As it can be easily noticed, subtle changes of the top surface chemistry of the ZnO substrate influence the type of created alumina phase as well as the thickness of both alumina and spinel. The largest thickness was obtained in the case of spinel formed after the reaction with ZnO of 〈11–20〉 orientation. However, it should be also pointed that these phase composition changes do not cause the changes in the contact angle values, which are almost the same in all the cases and are in fact the contact angle between the aluminium and metastable alumina. The morphology of the alumina takes shape of longitudinal columnar grains in all the cases—also visible under SPM. The potential of the C4 morphology creation (co-continuous ceramic composite composed of mutually interpenetrated metallic and ceramic phases) was previously attributed to the volume mismatch between the substrate (ZnO) and reactively formed alumina that was believed to be α-Al2O3, being as large as 40 % [22]. Such a type of morphology occurs after long time of interaction, when the reactively formed product is dominated by alumina interpenetrated with Al(Zn). Short time of interaction results in creation of two products: alumina and spinel in the form of layers one above the other. The question that arises is which route of creation of the products among the two proposed below takes place in this study? The analysis of experimental results suggests that the reactively changed interfaces can be formed by two possible sequences (single slash denotes stable and double slash denotes unstable interface):

$$ {\text{Al//ZnO }} \to {\text{Al/Al}}_{ 2} {\text{O}}_{ 3} / / {\text{ZnO }} \to {\text{Al/Al}}_{ 2} {\text{O}}_{ 3} / {\text{ZnAl}}_{ 2} {\text{O}}_{ 4} / {\text{ZnO}} $$
(1)
or
$$ {\text{Al//ZnO }} \to {\text{Al//ZnAl}}_{ 2} {\text{O}}_{ 4} / {\text{ZnO }} \to {\text{Al/Al}}_{ 2} {\text{O}}_{ 3} / {\text{ZnAl}}_{ 2} {\text{O}}_{ 4} / {\text{ZnO}} $$
(2)
The results in Table 1 confirm that the growth of the spinel (especially pronounced in the case of 〈11–20〉 orientation) is favoured during the first contact of the aluminium with zinc oxide, when the drop is not saturated with the oxygen and zinc. After interaction in the first location, the chemical composition of the drop changes and in its second location, the drop becomes less reactive in contact with fresh ZnO surface. Therefore, the reactively formed alumina and spinel are of more or less of the same thickness. Taking into account the time of interaction at the first location (20 min of contact plus another 5 min, when the drop is placed and kept at the second location before it is pushed away) and the second one (5 min only) and comparing the microstructures, it can be concluded that alumina is formed as the first layer and later the spinel layer grows at the expense of Al2O3.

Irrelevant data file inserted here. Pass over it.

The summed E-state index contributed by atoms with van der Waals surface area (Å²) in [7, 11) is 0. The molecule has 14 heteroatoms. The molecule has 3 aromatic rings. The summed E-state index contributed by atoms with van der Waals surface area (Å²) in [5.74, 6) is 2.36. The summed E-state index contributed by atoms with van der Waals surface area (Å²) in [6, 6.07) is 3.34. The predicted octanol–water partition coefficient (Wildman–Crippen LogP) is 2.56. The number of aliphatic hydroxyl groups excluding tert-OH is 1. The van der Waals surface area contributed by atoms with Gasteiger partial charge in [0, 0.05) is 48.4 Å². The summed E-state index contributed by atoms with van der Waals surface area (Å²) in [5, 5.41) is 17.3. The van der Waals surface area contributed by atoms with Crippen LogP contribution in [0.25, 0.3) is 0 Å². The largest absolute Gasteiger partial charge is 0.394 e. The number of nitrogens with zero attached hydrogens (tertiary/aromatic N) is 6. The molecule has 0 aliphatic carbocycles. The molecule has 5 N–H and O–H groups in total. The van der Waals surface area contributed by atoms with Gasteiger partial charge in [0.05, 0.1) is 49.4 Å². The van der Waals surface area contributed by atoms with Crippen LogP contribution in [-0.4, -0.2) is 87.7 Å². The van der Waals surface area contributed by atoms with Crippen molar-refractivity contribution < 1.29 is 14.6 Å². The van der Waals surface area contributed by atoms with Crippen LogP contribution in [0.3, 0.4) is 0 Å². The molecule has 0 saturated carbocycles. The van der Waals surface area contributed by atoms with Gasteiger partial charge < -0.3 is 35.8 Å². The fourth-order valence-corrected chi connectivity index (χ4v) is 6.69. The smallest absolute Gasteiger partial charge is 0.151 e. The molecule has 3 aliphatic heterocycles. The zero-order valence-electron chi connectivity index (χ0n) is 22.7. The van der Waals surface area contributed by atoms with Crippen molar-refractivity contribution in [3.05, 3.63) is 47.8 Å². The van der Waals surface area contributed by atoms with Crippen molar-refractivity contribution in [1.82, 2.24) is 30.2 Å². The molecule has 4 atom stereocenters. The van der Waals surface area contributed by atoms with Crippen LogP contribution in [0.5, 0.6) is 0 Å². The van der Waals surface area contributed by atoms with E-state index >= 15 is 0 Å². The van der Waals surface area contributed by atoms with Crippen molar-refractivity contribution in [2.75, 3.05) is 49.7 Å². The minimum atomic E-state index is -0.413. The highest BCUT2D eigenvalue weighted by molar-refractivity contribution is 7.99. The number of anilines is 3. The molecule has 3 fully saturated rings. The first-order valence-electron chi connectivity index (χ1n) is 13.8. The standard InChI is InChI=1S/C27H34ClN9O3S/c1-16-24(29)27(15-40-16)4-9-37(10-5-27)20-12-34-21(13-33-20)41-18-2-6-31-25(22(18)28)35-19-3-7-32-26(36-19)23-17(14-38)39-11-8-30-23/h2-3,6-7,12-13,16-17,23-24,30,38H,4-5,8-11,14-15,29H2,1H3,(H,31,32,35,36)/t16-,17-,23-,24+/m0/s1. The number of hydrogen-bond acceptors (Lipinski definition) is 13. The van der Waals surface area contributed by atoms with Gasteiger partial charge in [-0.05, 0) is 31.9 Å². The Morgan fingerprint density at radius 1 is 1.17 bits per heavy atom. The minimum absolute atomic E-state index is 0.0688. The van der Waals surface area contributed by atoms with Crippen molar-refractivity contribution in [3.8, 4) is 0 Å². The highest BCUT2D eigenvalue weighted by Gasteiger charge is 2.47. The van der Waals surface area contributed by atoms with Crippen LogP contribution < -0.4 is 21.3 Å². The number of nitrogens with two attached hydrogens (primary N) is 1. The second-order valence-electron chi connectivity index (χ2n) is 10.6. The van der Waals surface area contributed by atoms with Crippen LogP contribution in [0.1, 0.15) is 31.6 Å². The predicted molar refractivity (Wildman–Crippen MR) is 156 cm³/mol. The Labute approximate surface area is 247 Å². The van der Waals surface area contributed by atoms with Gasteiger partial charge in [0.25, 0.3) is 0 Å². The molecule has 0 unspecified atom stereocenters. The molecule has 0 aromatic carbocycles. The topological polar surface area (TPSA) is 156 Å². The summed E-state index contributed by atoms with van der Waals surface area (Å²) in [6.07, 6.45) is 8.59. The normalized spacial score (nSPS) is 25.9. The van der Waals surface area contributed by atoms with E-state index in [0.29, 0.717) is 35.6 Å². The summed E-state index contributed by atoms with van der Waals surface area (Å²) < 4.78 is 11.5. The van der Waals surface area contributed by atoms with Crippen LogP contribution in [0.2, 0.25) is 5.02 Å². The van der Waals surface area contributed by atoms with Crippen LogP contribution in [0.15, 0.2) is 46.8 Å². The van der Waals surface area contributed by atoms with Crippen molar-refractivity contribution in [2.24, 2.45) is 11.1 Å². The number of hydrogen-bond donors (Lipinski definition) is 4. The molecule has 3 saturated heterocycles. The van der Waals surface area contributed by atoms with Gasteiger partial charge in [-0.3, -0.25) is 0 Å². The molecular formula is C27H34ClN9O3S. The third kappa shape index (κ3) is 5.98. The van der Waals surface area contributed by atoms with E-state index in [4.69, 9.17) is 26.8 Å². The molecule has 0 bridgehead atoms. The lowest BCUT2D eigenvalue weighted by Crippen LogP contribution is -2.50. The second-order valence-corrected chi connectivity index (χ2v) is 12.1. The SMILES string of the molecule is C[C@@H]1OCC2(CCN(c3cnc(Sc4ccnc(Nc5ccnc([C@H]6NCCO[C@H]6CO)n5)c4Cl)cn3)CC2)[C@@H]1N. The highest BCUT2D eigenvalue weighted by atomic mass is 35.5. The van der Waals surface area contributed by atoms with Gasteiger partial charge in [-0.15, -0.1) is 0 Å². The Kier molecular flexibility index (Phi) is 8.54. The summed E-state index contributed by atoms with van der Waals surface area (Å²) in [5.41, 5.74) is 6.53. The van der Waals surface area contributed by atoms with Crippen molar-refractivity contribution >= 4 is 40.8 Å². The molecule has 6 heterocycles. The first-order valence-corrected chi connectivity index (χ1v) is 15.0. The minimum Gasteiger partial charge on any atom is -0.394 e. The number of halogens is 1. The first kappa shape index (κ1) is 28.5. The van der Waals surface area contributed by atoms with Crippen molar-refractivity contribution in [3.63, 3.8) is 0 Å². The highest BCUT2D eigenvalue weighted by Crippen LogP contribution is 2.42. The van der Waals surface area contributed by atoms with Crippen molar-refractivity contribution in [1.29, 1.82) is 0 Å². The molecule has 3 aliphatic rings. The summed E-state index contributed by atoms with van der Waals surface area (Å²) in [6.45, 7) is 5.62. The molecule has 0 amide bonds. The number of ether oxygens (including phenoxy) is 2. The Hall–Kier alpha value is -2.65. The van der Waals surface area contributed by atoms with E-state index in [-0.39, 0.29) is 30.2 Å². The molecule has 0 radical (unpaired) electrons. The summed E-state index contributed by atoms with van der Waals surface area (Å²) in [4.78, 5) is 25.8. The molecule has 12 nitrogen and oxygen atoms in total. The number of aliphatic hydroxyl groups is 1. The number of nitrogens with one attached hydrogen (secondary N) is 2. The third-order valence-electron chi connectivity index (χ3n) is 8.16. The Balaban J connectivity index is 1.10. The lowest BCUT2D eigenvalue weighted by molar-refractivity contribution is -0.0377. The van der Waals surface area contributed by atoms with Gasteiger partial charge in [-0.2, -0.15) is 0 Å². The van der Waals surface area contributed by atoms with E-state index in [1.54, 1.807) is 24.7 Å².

Fig. 7

SAED patterns of the ZnAl2O4 and Al2O3 crystals formed in the RPR of the Al/ZnO〈1−120〉 couple after 20 min of interaction with aluminium at 1273 K

Conclusions

For the first time, the effects of heating and cooling history on the interface transformation in highly reactive Al/ZnO system were dramatically reduced by combined application of two testing procedures allowing non-contact heating of a couple of materials as well as exposing of the interface at high temperature directly in the UHV chamber during the sessile drop wettability tests. Under conditions of this study, the liquid Al did not wet the ZnO substrate (θ > 90°) independently from its crystallographic orientation.

Detailed characterization of exposed substrate-side interface formed between liquid Al and ZnO single crystals of different crystallographic orientations showed that non-wetting behaviour in highly reactive Al/ZnO system may be related with the formation of non-wettable reaction product since the α-Al2O3 phase, widely accepted to be wettable by liquid Al at 1273 K and expected in previous reports as a main reaction product in the Al/ZnO couple, was not found in this study. It was evidenced that the high-temperature interaction in Al/ZnO couple led to the creation of two reactively formed layers corresponding to the metastable Al2O3 and ZnAl2O4 spinel, both characterized with highly epitaxial growth. The thicknesses of those layers varied with respect to the drop content and time of interaction: longer time promoted the spinel growth at the expense of the alumina. The alumina was identified as either cubic γ-, tetragonal δ- or monoclinic λ-Al2O3.

Moreover, the type of created alumina was affected by the crystallographic orientation and chemistry of the top surface layer of the ZnO substrates showing dissimilar alumina formed even for the substrates of the same 〈0001〉 orientation but of various Zn- or O-terminated surfaces.

Notes

Acknowledgements

The Ministry of Science and Higher Education of Poland within the Project Iuventus Plus No. IP2011061071 has supported this study. Samples were prepared in the Centre for High-Temperature Studies at the Foundry Research Institute in Cracow. The SEM and TEM studies were performed in the Accredited Testing Laboratories at the Institute of Metallurgy and Materials Science of the Polish Academy of Sciences in Cracow.

Compliance with ethical standards

Conflict of interest

The authors declare that they have no conflict of interest.

Supplementary material

Supplementary material 1 (MPEG 45575 kb)

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© The Author(s) 2015

Open AccessThis article is distributed under the terms of the Creative Commons Attribution 4.0 International License (http://creativecommons.org/licenses/by/4.0/), which permits unrestricted use, distribution, and reproduction in any medium, provided you give appropriate credit to the original author(s) and the source, provide a link to the Creative Commons license, and indicate if changes were made.

Authors and Affiliations

  • Joanna Wojewoda-Budka
    • 1
    Email author
  • Katarzyna Stan
    • 1
  • Rafal Nowak
    • 2
  • Natalia Sobczak
    • 2
    • 3
  1. 1.Institute of Metallurgy and Materials SciencePolish Academy of SciencesCracowPoland
  2. 2.Foundry Research InstituteCracowPoland
  3. 3.Motor Transport InstituteWarsawPoland